4. Be Explicit
Recruiting someone for your board of directors takes a few conversations to shape the relationship. It’s important to be upfront. Are they willing to be there for you? Are they okay with being confidential when you ask them to be?
“You want to be able to say, ‘I want to come to you in the beginning and if you don’t have a good perspective, then that’s fine. I don’t expect you to always be on for me,” says Dr. Mecca. “Another important part is telling them ‘I want to be able to come to you from time to time with things that are super confidential and are you going to be comfortable with that? Is it alright for me to tell you something that you’re not going to tell your partner or kids or anybody else?’”
That explicitness comes down to the actual problem-solving conversation as well. “It’s important to ask the person such things as, ‘What’s most helpful to you when I tell you about this?’ or ‘What do you need from me?’”
5. Watch for Burnout
Maintenance is a big part of the board of directors. Relying on someone’s emotional energy always brings up the issue of burnout. You want to have three to five people on your board for varied opinions but also to avoid such scenarios. “Maintaining the relationship is very important. If you just have one person on your board of directors, the likelihood is that you’re going to fatigue them when you’re going through a crisis,” notes Dr. Mecca. “And it’s also important to acknowledge that the relationship a two-way street. You are there for them when they need you as they are they for you.”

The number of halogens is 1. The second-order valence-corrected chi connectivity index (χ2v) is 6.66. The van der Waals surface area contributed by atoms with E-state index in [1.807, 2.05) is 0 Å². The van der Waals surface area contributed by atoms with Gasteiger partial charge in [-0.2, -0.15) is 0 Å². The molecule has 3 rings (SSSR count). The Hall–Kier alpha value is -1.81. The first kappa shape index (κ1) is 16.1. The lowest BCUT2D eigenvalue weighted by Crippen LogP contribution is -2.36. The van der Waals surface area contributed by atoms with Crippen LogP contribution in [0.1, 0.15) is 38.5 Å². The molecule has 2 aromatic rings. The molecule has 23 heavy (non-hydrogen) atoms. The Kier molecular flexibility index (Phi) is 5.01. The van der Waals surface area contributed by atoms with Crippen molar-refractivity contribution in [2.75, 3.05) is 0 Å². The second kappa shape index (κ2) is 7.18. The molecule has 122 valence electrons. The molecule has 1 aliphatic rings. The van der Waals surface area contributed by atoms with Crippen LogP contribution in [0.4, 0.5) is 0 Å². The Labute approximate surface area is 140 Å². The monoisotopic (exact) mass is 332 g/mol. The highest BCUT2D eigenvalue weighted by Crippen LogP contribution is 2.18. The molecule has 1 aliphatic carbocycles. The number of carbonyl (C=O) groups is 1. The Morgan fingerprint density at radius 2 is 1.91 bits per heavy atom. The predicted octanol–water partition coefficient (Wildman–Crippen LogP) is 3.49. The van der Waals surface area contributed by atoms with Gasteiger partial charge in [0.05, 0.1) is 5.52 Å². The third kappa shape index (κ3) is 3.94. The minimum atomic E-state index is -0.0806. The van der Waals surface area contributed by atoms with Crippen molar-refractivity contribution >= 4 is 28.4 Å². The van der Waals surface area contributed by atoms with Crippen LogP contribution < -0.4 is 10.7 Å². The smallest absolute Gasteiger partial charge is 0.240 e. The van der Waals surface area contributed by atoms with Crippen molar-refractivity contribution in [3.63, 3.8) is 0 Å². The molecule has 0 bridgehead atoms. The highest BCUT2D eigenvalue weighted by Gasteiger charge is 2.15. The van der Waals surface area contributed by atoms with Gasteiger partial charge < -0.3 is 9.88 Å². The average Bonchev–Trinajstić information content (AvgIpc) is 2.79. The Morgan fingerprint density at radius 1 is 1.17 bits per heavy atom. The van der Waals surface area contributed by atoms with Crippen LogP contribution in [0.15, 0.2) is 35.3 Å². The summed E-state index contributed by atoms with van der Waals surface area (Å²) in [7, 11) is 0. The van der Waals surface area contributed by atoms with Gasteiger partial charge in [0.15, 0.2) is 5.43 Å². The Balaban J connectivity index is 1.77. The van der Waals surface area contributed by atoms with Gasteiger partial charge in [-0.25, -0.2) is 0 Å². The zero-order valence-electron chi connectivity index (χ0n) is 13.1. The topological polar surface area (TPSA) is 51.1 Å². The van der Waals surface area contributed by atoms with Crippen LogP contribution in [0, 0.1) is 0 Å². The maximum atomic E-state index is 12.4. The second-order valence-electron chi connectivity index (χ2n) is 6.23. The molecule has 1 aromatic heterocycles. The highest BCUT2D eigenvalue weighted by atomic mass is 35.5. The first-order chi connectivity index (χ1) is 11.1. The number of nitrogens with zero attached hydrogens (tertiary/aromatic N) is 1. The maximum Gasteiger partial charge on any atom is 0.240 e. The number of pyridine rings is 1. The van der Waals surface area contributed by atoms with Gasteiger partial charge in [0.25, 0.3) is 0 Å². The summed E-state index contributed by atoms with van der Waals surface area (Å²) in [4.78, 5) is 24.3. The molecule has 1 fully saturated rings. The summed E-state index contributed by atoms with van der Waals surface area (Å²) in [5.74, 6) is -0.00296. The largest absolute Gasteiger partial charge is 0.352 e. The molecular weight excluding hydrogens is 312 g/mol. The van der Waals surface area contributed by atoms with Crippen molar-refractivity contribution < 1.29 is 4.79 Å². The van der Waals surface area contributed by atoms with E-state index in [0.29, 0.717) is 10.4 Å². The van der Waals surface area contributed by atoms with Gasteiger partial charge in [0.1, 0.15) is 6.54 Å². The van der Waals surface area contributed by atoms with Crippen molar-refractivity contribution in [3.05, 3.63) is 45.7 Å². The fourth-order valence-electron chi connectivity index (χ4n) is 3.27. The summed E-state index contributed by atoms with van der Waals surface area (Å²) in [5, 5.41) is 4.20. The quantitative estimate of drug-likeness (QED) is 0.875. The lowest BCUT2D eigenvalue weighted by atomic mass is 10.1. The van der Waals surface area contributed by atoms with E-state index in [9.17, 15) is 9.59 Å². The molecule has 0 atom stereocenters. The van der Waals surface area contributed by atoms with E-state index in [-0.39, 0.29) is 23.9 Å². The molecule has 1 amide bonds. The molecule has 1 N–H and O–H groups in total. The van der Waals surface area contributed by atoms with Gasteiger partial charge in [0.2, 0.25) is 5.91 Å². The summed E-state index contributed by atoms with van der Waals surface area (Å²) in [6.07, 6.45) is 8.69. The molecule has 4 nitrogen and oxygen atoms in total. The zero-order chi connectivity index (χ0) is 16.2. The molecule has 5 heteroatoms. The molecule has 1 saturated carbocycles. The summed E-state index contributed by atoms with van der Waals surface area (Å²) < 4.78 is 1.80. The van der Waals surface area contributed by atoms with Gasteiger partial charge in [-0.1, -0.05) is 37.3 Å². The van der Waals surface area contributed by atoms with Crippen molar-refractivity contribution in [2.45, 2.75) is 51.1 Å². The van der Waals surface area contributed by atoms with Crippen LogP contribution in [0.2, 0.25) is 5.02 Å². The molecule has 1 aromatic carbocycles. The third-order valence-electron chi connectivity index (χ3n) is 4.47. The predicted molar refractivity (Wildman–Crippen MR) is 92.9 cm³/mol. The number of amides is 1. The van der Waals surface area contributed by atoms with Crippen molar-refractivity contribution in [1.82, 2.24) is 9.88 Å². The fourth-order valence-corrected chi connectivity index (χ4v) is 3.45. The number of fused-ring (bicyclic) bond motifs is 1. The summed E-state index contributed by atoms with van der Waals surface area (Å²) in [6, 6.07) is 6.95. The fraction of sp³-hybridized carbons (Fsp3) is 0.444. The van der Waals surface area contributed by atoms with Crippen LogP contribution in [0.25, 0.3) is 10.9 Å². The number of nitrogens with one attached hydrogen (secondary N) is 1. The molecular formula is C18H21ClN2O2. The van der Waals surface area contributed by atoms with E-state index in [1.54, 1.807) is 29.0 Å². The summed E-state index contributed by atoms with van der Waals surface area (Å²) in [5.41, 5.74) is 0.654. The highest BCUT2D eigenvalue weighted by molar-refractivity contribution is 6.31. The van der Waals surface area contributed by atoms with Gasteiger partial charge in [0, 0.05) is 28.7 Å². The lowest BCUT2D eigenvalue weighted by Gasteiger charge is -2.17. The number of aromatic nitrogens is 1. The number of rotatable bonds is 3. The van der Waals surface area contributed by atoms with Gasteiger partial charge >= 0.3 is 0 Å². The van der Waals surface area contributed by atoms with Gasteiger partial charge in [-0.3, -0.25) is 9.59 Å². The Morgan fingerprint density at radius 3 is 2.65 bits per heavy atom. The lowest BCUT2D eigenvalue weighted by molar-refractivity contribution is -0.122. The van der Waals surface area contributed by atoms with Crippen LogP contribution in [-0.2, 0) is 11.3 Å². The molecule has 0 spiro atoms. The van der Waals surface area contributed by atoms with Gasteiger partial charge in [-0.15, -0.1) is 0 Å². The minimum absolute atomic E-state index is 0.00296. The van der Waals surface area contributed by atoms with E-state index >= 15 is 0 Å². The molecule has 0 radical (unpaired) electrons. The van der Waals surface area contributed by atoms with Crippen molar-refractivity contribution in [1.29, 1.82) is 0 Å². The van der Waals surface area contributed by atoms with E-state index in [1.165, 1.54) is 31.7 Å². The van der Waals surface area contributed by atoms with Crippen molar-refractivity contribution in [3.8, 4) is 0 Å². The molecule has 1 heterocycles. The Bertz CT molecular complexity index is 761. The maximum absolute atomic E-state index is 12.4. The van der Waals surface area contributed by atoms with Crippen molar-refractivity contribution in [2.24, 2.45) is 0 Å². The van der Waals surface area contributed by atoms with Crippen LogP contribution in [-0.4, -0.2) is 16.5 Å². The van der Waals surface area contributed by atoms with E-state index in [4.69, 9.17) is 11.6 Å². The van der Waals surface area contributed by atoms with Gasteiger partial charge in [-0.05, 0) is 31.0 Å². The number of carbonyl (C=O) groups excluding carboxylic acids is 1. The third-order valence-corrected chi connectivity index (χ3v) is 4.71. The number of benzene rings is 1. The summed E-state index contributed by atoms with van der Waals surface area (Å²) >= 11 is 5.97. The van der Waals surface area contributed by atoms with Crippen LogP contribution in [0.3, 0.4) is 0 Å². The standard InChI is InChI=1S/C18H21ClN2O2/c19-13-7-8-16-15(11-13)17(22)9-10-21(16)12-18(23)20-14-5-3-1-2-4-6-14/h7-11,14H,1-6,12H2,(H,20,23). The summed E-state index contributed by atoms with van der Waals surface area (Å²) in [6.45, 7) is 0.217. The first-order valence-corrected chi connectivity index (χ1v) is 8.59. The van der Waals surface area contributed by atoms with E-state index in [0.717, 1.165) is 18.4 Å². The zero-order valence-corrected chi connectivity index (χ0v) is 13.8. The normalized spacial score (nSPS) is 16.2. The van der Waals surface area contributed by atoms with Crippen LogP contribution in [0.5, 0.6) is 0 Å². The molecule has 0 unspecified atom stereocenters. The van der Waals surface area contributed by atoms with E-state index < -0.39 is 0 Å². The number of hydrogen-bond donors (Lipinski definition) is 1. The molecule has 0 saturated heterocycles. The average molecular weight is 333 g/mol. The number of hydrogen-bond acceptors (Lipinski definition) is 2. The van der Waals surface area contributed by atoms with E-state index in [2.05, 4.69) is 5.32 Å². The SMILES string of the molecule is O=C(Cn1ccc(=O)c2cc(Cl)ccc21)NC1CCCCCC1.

A board of directors is a core group of people on whom you rely to get through the hard moments. These people are there for you, and you are there for them. But there’s an explicit ask of the relationship. You want them to offer honest advice and perspective when you need them to. Should all relationships be like this? Yes. But you want to have people that are qualified and trustworthy, who can say “Look at it from this perspective” or “When I was there I did this…” or, “I understand. That was hard for me, too.” Being conscious of who you speak with is key to making it through hard times or tough decisions. With this group of trusted individuals in your corner, life gets a little less foggy.